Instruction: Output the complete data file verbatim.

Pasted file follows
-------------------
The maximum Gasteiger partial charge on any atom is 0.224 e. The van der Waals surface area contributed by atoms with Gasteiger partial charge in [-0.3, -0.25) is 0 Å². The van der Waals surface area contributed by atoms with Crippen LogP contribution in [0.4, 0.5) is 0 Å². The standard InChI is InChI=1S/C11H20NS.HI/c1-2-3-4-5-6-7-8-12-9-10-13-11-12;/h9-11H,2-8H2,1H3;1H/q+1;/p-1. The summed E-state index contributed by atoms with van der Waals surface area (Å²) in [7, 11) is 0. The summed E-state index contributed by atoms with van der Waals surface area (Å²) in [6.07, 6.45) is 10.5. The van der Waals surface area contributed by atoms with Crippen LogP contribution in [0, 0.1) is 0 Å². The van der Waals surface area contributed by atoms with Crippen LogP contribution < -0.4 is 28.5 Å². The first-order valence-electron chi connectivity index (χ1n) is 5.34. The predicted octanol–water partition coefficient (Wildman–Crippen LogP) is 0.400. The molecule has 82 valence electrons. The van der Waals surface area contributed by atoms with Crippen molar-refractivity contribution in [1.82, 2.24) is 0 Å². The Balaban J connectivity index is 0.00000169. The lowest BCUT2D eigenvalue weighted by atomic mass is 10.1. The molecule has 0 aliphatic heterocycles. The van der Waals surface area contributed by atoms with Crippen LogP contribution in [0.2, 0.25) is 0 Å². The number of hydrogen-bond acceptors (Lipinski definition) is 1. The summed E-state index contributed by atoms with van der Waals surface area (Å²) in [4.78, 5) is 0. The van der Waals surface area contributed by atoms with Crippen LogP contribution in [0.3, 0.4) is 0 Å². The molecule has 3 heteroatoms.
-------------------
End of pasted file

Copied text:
The maximum Gasteiger partial charge on any atom is 0.224 e. The van der Waals surface area contributed by atoms with Gasteiger partial charge in [-0.3, -0.25) is 0 Å². The van der Waals surface area contributed by atoms with Crippen LogP contribution in [0.4, 0.5) is 0 Å². The standard InChI is InChI=1S/C11H20NS.HI/c1-2-3-4-5-6-7-8-12-9-10-13-11-12;/h9-11H,2-8H2,1H3;1H/q+1;/p-1. The summed E-state index contributed by atoms with van der Waals surface area (Å²) in [7, 11) is 0. The summed E-state index contributed by atoms with van der Waals surface area (Å²) in [6.07, 6.45) is 10.5. The van der Waals surface area contributed by atoms with Crippen LogP contribution in [0, 0.1) is 0 Å². The van der Waals surface area contributed by atoms with Crippen LogP contribution < -0.4 is 28.5 Å². The first-order valence-electron chi connectivity index (χ1n) is 5.34. The predicted octanol–water partition coefficient (Wildman–Crippen LogP) is 0.400. The molecule has 82 valence electrons. The van der Waals surface area contributed by atoms with Crippen molar-refractivity contribution in [1.82, 2.24) is 0 Å². The Balaban J connectivity index is 0.00000169. The lowest BCUT2D eigenvalue weighted by atomic mass is 10.1. The molecule has 0 aliphatic heterocycles. The van der Waals surface area contributed by atoms with Crippen LogP contribution in [0.2, 0.25) is 0 Å². The number of hydrogen-bond acceptors (Lipinski definition) is 1. The summed E-state index contributed by atoms with van der Waals surface area (Å²) in [4.78, 5) is 0. The van der Waals surface area contributed by atoms with Crippen LogP contribution in [0.3, 0.4) is 0 Å². The molecule has 3 heteroatoms.